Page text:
2010 Was a Rebound Year
There is little doubt that non-profit associations and organizations are definitely in a rebound stage. In 2010, total fundraising was up by a staggering 40% over the (albeit slow) 2009 year and the median growth rate of online donations was an equally impressive 20 percent, compared to just 14% the previous year. Nearly four out of five, or 79%, of all non-profit associations and organizations raised more money in 2010 than in 2009. The only sectors that saw a relatively meager growth rate in the single digits were Public Broadcasting Stations, Association & Membership and Team Events.
“Tiny but Mighty” Fundraisers Prevailed
Countering conventional wisdom that non-profit associations and organizations are split up into “a dozen corporate factories and several thousand masochists,” fundraisers with a subscription base of fewer than 10,000 email addresses enjoyed a 26 percent increase in online donations, making these small organizations the fastest growing sector within the non-profit group. This factor seems to be particularly significant given that the median total email subscription list for non-profit fundraising associations and organizations grew by 22% in 2010 to reach an average of 48,700 email addresses. It can confidently be said that the trend in fundraising is definitely turning to favor the “tiny but mighty” sector of non-profits.
The median donation size increased by more than 10 percent from $83.44 in 2009 to $91.94 in 2010, and fully 88% of all organizations witnessed an increase in the number of donations that they were able to gather as compared to the previous year. All of these heightened statistics may seem to indicate that email marketing efficiency is at an all-time high among non-profit fundraising associations and organizations, but paradoxically the opposite is found to be true in 2010. Website registration rates and email open rates both plummeted from the previous year!
Open Rates Down but Click-Through Rates Up?
Website registration rates are an essential conversion metric as it measures the rate at which the non-profit fundraising associations and organizations are able to convert visitors to their website to email newsletter
subscribers. This critical statistic was 2.2 percent in 2009 yet dropped to just 2.0 percent in 2010, a drop of approximately 10%. The bad news continued in open rates as fundraising appeal opens were down to 17.6% in 2010 from 18.5% in 2009. Email newsletters fared just as badly, dropping from 20.4% in 2009 to 19.2% in 2010. The primary reason why this drop is so befuddling is that all other fundraising statistics seem to be up! The precise reasons why fewer people are registering for subscriptions and opening them once they receive the content, yet are donating so much more, must be left to the statisticians to ponder!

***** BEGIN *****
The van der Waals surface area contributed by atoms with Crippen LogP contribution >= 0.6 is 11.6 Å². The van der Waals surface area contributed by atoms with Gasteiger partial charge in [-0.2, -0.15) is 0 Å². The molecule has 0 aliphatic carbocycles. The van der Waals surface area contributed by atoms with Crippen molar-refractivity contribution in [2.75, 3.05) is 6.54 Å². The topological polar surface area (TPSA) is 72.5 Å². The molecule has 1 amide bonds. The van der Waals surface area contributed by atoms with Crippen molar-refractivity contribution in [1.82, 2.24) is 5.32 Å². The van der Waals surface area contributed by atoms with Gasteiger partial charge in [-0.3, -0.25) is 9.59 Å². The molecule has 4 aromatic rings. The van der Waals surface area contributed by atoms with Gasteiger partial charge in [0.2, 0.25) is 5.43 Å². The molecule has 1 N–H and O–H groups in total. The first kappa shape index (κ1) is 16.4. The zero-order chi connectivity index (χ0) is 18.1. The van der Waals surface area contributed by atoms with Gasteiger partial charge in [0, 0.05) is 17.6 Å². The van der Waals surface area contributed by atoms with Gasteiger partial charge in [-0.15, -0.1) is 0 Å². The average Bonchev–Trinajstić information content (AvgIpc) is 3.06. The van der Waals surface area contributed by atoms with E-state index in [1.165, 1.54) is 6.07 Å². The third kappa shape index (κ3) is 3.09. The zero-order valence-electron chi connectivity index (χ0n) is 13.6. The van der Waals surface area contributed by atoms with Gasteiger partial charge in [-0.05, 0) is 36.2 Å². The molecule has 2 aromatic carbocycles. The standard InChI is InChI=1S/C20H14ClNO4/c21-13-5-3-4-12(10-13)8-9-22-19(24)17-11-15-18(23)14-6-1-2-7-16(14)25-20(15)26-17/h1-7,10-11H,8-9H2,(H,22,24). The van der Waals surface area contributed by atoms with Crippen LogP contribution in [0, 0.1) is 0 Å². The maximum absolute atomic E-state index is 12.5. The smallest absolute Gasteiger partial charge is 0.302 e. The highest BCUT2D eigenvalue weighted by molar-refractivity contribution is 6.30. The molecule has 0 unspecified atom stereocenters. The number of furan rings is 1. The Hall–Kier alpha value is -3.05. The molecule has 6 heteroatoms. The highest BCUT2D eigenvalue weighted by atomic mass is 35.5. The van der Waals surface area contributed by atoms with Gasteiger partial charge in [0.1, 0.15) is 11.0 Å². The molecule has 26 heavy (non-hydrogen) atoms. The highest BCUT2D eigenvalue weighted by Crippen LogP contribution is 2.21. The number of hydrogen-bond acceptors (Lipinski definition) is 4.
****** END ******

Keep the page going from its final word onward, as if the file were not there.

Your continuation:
Haiti Was a Primary Driver
The primary reason may be that the click-through rates
have increased from the previous year so that although fewer emails are being opened, more are being acted upon. Click-through rates increased 2.3% in 2010 and response rates also helped to offset the overall decline in email open rates by jumping up by 6.7%. Some experts attribute these anomalous statistics by pointing to the Haiti earthquake that occurred on January 12, 2010, thus impacting the entire calendar year’s results. Haiti relief was attributed for a significant uptick in overall aggregate fundraising with some statistics showing that it may have been responsible for up to a 63% greater donation level among major natural disaster appeals.
It is obvious from this statistical survey data that email marketing is becoming more successful for non-profit fundraising associations and organizations, as once the constituent actually opens the email the response to the call to action is greater than in the previous year. The onus must now shift onto motivating supporters to open and read their emails more often, as this seems to be the key to greater fundraising success for your ongoing campaigns.